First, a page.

THE BAR EXAM SUB-COMMITTEE
The Bar Exam Sub-Committee reviewed the Conclave’s findings regarding the bar examination:
• The Supreme Court and the Board of Bar Examiners should be commended for proposing changes in the Bar examination. We recommend that the organized bar, acting through groups such as the Board of Bar Examiners and/or the Commission on Professionalism, attempt to examine the idea of reducing the number of subjects required to prepare for the Bar exam, and substitute a performance examination component to the existing Bar exam, such as that being used in California and is being considered by the National Conference of Bar Examiners. The performance component would encourage the development of more skills courses within the law schools.
• We recommend re-examining and reconsidering the structure and utility of the multi-state component of the Bar exam.
• The Ohio Supreme Court and the Board of Bar Examiners should conduct a review of the ongoing validity of the Ohio Bar examination. The resources expended in preparation, taking and administrating the Bar exam might better be used for practical skills instruction and the like.40
A. The Present Ohio Bar Examination41
Each state has established standards for admission to the practice of law. While these standards vary from state to state, as the MacCrate Report noted, virtually every state has two basic requirements: passage of a bar examination and demonstration that the applicant possesses the necessary character, fitness, and moral qualifications to practice the profession of law. As noted earlier, the jurisdiction and authority to regulate admission to the bar in Ohio are vested in the Supreme Court of Ohio. Such power is exercised through Rule I of the Rules for the Government of the Bar, which is promulgated by the Court. Rule I details the general criteria for admission,42 vests the responsibility for administering the examination in the Board of Bar Examiners,43 and prescribes the content of the examination.44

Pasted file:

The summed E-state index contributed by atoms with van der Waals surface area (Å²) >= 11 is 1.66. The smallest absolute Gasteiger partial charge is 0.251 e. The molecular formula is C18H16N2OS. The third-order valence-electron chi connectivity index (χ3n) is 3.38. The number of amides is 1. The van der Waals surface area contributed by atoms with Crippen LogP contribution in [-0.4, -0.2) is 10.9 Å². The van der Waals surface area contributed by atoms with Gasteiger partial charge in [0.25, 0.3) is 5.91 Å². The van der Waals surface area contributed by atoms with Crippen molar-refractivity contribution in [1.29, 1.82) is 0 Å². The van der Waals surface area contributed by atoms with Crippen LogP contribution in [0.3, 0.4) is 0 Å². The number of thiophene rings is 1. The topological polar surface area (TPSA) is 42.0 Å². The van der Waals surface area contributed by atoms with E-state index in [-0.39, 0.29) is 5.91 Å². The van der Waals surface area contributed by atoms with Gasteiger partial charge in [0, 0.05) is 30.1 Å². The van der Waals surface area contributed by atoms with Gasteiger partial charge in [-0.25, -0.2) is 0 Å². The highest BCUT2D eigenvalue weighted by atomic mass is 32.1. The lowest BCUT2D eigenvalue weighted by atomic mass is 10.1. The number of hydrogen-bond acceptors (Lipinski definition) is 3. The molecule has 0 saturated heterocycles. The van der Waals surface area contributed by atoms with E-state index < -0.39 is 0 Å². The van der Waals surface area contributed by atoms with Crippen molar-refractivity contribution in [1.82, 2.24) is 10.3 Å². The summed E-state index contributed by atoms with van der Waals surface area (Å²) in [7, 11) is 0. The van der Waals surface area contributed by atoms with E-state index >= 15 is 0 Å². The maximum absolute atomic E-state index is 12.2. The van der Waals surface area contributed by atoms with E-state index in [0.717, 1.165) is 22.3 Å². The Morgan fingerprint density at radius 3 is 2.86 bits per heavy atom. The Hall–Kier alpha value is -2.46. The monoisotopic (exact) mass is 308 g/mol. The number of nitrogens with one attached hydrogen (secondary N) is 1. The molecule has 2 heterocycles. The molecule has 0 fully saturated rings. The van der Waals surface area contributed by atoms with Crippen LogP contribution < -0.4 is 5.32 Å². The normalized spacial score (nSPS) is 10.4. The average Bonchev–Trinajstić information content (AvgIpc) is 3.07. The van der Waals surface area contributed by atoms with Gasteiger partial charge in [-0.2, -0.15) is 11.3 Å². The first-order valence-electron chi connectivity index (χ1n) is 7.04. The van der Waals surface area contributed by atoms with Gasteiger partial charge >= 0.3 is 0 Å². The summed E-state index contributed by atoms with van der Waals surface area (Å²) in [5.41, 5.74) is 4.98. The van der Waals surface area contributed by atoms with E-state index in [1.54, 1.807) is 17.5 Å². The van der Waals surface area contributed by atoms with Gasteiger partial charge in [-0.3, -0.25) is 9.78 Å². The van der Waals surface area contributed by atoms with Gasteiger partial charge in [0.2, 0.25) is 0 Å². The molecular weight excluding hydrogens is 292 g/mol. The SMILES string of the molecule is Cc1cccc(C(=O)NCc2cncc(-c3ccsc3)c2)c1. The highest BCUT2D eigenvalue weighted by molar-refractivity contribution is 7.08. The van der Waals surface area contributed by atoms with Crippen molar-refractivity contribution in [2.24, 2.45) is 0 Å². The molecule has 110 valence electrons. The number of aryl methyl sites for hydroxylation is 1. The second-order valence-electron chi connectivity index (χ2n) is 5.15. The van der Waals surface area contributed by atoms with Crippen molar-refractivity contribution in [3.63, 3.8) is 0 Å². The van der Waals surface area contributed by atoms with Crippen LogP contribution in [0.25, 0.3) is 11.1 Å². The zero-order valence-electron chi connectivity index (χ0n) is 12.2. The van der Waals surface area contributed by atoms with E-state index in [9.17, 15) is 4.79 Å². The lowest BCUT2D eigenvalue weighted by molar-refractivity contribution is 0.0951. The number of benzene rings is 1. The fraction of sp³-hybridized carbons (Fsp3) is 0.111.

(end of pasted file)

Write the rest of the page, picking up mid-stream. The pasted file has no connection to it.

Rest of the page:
The bar examination is designed to test for the essential skills and knowledge that the Supreme Court of Ohio and the Board of Bar Examiners have determined are important for admission to the practice of law. These include substantive legal knowledge, analytical ability, effective communication, principled advocacy, and management of legal work.
At the present time the examination is a two-and-a-half day test given twice a year -- in February and July. It consists of one day of the Multistate Bar Examination (MBE), prepared by the National Conference of Bar Examiners, and one-and-one-half days of essay questions, prepared by members of the Ohio Board of Bar Examiners.45
The MBE is a multiple-choice exam that is required by almost all states. It has been in use in Ohio since 1972. It is a six-hour test administered in two-parts: 100 questions in a morning session and 100 questions in an afternoon session. The subject areas tested include constitutional law, contracts, criminal law, evidence, real property, and torts. By its very nature as an exam for use by any state, the MBE tests an applicant’s knowledge of general legal principles, not the law of a particular jurisdiction. It is designed to test such aptitudes as reading skills, identification of legal issues, separation of relevant from irrelevant facts, knowledge and application of substantive legal principles, and identification of the best solution to a problem or issue.